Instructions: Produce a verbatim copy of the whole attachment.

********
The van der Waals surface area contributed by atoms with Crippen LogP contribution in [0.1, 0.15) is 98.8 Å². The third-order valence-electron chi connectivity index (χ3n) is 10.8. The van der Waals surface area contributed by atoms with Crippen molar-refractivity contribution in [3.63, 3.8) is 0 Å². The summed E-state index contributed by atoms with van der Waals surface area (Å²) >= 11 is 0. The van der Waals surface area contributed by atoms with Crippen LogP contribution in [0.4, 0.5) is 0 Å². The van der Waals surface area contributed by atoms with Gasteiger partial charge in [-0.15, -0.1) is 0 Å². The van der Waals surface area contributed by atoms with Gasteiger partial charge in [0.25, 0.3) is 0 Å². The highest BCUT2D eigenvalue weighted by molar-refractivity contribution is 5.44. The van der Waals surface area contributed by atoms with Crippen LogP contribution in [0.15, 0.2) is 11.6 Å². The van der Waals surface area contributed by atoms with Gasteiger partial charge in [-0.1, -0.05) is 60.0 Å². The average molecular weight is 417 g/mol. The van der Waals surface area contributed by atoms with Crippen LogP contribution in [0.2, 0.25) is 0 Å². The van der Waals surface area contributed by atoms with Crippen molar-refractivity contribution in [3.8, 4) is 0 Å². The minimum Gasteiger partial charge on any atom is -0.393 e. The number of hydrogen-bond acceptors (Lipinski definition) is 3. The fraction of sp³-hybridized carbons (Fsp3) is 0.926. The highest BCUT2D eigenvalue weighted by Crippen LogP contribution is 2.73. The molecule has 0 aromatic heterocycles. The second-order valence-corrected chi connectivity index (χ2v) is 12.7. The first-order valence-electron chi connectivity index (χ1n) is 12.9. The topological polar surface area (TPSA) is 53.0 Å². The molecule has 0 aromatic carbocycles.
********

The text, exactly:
The van der Waals surface area contributed by atoms with Crippen LogP contribution in [0.1, 0.15) is 98.8 Å². The third-order valence-electron chi connectivity index (χ3n) is 10.8. The van der Waals surface area contributed by atoms with Crippen molar-refractivity contribution in [3.63, 3.8) is 0 Å². The summed E-state index contributed by atoms with van der Waals surface area (Å²) >= 11 is 0. The van der Waals surface area contributed by atoms with Crippen LogP contribution in [0.4, 0.5) is 0 Å². The van der Waals surface area contributed by atoms with Gasteiger partial charge in [-0.15, -0.1) is 0 Å². The van der Waals surface area contributed by atoms with Gasteiger partial charge in [0.25, 0.3) is 0 Å². The highest BCUT2D eigenvalue weighted by molar-refractivity contribution is 5.44. The van der Waals surface area contributed by atoms with Crippen LogP contribution in [0.15, 0.2) is 11.6 Å². The van der Waals surface area contributed by atoms with Gasteiger partial charge in [-0.1, -0.05) is 60.0 Å². The average molecular weight is 417 g/mol. The van der Waals surface area contributed by atoms with Crippen LogP contribution in [0.2, 0.25) is 0 Å². The van der Waals surface area contributed by atoms with Crippen molar-refractivity contribution in [3.8, 4) is 0 Å². The minimum Gasteiger partial charge on any atom is -0.393 e. The number of hydrogen-bond acceptors (Lipinski definition) is 3. The fraction of sp³-hybridized carbons (Fsp3) is 0.926. The highest BCUT2D eigenvalue weighted by Crippen LogP contribution is 2.73. The molecule has 0 aromatic heterocycles. The second-order valence-corrected chi connectivity index (χ2v) is 12.7. The first-order valence-electron chi connectivity index (χ1n) is 12.9. The topological polar surface area (TPSA) is 53.0 Å². The molecule has 0 aromatic carbocycles.